A patient's dosage level will be set by their doctor based on various factors such as medical history and body weight. So it is extremely important that the patient keeps their Doctor aware of any changes in their weight and general health when taking this medicine. For example, for an individual under 110 pounds (50 Kilograms) lower doses are used.

If self-administering (especially if at home) the patient must be very carefully trained and confirmed as competent in the use of the equipment involved. They must also have a very clear knowledge of how to understand the labelling of the strength of the solution in the single use vials (bottles) provided to them and follow all the instructions given precisely.

An overdose of Acetaminophen can cause liver damage or death. Any indication of an overdose requires immediate emergency medical attention.

it is extremely important to bear in mind at all times that Acetaminophen is added as a component to many other over the counter medications, such as cold remedies, allergy remedies, and night time sleep aids, for example. Therefore, patients need to be made acutely aware that no other Acetaminophen containing products should be used when they are using IV Acetaminophen as this could lead to an inadvertent overdose.

Major Drug Interactions

While some medicines should never be used together at all, there are other cases where two different drugs may be used together even if certain interactions could occur. If a patient is taking one medication that should not be used with Acetaminophen, the patient's physician may decide to prescribe a different dose or form of the medication along with or recommending other precautions.

When prescribed IV Acetaminophen, a patient should inform their doctor in the event that they are taking any of the other medicines listed below, as well as any other over-the-counter medications they might be taking. The drugs below are listed in order of their importance. This list may not include every drug that has some form of interaction with Acetaminophen.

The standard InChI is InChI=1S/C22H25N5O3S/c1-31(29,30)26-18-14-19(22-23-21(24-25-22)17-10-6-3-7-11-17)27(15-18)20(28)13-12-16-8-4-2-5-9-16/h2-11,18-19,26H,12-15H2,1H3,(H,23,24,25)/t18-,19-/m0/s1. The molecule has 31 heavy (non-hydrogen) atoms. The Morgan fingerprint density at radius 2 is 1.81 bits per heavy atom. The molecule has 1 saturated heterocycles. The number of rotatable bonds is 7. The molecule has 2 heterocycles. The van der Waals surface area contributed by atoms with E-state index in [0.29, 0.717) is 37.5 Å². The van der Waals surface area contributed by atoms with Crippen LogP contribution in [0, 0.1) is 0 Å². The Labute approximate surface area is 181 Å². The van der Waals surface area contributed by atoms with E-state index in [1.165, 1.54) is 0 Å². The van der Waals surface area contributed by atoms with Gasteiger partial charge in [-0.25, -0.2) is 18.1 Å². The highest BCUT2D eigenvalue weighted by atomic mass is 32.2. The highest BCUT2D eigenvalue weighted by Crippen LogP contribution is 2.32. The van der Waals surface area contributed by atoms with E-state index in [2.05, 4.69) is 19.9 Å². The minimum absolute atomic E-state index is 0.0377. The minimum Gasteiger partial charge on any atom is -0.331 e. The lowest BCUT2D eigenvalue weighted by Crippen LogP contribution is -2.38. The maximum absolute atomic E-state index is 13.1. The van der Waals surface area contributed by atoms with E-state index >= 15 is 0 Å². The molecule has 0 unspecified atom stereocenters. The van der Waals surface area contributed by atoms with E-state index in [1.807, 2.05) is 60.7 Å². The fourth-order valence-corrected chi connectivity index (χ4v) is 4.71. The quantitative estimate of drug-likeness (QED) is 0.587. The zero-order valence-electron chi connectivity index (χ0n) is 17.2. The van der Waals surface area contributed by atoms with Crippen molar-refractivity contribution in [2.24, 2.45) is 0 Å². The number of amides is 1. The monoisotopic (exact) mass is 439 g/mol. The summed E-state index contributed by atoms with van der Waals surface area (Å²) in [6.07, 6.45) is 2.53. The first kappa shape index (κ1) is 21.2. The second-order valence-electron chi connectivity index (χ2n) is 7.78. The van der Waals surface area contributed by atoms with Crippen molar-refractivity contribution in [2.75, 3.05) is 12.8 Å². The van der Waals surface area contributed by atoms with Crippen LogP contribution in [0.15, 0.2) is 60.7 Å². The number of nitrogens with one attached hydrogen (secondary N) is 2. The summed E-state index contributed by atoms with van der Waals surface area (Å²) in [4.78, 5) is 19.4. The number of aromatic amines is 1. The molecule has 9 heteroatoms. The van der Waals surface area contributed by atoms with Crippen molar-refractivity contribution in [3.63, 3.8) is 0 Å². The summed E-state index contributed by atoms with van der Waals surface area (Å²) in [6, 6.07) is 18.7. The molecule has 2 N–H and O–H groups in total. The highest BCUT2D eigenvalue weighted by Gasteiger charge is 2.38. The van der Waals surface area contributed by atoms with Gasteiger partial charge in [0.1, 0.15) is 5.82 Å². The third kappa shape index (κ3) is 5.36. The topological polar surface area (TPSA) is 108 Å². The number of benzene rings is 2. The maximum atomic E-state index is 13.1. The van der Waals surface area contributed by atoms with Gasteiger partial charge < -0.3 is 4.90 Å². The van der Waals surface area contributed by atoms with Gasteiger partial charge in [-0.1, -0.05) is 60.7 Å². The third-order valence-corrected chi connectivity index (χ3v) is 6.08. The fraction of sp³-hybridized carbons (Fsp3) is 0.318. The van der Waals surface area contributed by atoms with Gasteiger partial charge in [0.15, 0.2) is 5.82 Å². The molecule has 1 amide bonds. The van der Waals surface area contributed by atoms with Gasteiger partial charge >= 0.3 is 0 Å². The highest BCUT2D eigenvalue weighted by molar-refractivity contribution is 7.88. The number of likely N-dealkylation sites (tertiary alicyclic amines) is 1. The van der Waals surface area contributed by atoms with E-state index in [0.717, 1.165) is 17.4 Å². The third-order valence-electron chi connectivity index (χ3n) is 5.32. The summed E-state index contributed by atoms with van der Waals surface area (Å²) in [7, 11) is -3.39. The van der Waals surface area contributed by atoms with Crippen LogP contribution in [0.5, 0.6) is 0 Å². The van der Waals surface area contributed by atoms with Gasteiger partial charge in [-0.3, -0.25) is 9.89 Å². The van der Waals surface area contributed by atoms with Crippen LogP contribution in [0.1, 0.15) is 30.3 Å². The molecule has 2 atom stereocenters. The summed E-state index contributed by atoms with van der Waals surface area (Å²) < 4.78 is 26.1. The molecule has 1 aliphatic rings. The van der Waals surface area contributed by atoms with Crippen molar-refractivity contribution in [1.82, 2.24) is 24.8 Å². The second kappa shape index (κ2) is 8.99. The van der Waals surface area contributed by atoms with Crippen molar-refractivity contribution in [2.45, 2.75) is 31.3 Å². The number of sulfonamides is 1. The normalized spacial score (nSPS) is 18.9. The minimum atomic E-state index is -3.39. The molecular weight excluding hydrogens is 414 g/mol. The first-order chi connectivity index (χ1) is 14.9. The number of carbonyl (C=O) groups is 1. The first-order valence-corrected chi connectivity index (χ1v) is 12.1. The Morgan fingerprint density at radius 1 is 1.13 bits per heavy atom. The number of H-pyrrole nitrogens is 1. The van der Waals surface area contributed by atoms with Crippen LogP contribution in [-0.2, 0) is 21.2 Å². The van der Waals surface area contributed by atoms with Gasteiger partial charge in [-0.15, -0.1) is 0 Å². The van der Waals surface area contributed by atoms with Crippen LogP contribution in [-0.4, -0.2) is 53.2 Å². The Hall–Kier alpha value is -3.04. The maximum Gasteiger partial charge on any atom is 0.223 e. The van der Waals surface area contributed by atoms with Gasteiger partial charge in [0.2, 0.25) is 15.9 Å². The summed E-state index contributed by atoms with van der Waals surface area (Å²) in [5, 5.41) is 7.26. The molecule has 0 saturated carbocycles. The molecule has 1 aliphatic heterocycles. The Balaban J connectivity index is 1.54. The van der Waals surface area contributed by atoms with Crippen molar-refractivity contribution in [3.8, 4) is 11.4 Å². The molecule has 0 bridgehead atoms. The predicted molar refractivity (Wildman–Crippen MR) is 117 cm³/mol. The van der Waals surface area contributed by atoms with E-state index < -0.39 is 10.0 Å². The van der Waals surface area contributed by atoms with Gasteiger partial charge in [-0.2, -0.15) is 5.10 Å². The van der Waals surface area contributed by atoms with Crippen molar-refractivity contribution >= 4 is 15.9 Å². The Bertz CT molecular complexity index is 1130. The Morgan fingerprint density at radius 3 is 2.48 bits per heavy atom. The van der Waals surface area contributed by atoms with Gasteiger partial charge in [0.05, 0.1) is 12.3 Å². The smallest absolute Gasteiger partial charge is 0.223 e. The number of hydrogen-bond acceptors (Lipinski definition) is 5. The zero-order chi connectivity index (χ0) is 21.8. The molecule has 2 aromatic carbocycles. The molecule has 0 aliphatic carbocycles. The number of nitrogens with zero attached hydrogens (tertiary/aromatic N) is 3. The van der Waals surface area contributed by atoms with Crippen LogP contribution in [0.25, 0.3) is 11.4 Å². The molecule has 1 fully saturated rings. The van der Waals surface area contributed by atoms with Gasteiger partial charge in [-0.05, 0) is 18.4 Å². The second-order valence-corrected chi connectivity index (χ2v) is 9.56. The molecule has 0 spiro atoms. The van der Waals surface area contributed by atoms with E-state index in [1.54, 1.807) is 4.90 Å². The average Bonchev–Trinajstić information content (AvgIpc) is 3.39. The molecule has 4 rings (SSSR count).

Use of the following medicines is not recommended without the approval of a physician:

  • Imatinib
  • Isoniazid
  • Pixantrone
  • Pneumococcal 13-Valent Vaccine, Diphtheria Conjugate

When using Acetaminophen alongside any of the medicines listed below, there is potential for an increased risk of some of the potential side effects, however it may be useful to use both drugs together. A doctor will advise patients whether such a combination is useful, and should recommend the correct dose as well as how frequently the medications are taken. These medicines include:

  • Acenocoumarol
  • Carbamazepine
  • Fosphenytoin
  • Lixisenatide
  • Phenytoin
  • Warfarin
  • Zidovudine

The use of alcohol (ethanol) with Acetaminophen is not recommended due to the risk of liver disease. Serious side effects include fever, chills, joint pain or swelling, unusual bleeding or bruising, skin rash or itching, nausea, vomiting, and yellowing of the skin or of the eyes. For patients who use alcohol products, it is very important that they inform their doctor of the frequency and quantity they are using.


As noted above, one of the biggest risks when taking Acetaminophen comes from the potential to take amounts in excess of the recommended daily dose. Acetaminophen has been associated with cases of severe liver failure, even requiring a liver transplant or resulting in death. These cases of liver damage most often result from the taking more than one product that contains Acetaminophen.

As a result, dosing accuracy is very important with Acetaminophen in order to avoid errors which could result in accidental overdose and death, particularly in children. Severe liver damage may occur if more than the maximum dosage is taken within a 24-hour period. In addition, patients who consume more than three alcoholic drinks per day are also placed at higher risk of liver damage.

Patients should inform their doctor of the following when seeking medical advice regarding the use of Acetaminophen: